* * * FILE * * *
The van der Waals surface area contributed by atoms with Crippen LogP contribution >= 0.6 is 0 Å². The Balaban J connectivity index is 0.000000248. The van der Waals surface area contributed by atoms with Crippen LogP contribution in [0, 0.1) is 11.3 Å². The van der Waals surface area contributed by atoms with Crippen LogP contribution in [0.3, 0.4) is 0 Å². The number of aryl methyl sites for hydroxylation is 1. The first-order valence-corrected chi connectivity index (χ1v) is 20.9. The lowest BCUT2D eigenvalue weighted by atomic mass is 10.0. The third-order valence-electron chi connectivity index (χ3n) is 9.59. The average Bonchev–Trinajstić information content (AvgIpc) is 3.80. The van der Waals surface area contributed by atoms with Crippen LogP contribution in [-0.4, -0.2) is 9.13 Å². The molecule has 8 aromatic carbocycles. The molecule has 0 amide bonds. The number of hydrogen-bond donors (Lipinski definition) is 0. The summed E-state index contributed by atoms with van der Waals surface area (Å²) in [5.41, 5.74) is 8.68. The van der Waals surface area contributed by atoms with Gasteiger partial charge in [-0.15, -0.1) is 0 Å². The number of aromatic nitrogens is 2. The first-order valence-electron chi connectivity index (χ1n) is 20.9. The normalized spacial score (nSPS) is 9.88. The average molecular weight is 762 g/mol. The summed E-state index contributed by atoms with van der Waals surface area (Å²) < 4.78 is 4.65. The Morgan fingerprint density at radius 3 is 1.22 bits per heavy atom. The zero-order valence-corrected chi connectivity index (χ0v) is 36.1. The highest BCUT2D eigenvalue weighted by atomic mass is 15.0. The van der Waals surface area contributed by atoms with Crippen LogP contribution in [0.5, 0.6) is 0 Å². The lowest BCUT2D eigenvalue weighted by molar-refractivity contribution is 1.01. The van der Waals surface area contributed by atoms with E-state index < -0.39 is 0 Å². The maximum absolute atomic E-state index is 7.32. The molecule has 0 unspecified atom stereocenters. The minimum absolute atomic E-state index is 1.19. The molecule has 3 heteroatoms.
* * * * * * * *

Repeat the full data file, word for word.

The van der Waals surface area contributed by atoms with Crippen LogP contribution >= 0.6 is 0 Å². The Balaban J connectivity index is 0.000000248. The van der Waals surface area contributed by atoms with Crippen LogP contribution in [0, 0.1) is 11.3 Å². The van der Waals surface area contributed by atoms with Crippen LogP contribution in [0.3, 0.4) is 0 Å². The number of aryl methyl sites for hydroxylation is 1. The first-order valence-corrected chi connectivity index (χ1v) is 20.9. The lowest BCUT2D eigenvalue weighted by atomic mass is 10.0. The third-order valence-electron chi connectivity index (χ3n) is 9.59. The average Bonchev–Trinajstić information content (AvgIpc) is 3.80. The van der Waals surface area contributed by atoms with Crippen LogP contribution in [-0.4, -0.2) is 9.13 Å². The molecule has 8 aromatic carbocycles. The molecule has 0 amide bonds. The number of hydrogen-bond donors (Lipinski definition) is 0. The summed E-state index contributed by atoms with van der Waals surface area (Å²) in [5.41, 5.74) is 8.68. The van der Waals surface area contributed by atoms with Gasteiger partial charge in [-0.15, -0.1) is 0 Å². The number of aromatic nitrogens is 2. The first-order valence-electron chi connectivity index (χ1n) is 20.9. The normalized spacial score (nSPS) is 9.88. The average molecular weight is 762 g/mol. The summed E-state index contributed by atoms with van der Waals surface area (Å²) < 4.78 is 4.65. The Morgan fingerprint density at radius 3 is 1.22 bits per heavy atom. The zero-order valence-corrected chi connectivity index (χ0v) is 36.1. The highest BCUT2D eigenvalue weighted by atomic mass is 15.0. The van der Waals surface area contributed by atoms with Crippen LogP contribution in [0.5, 0.6) is 0 Å². The lowest BCUT2D eigenvalue weighted by molar-refractivity contribution is 1.01. The van der Waals surface area contributed by atoms with E-state index < -0.39 is 0 Å². The maximum absolute atomic E-state index is 7.32. The molecule has 0 unspecified atom stereocenters. The minimum absolute atomic E-state index is 1.19. The molecule has 3 heteroatoms.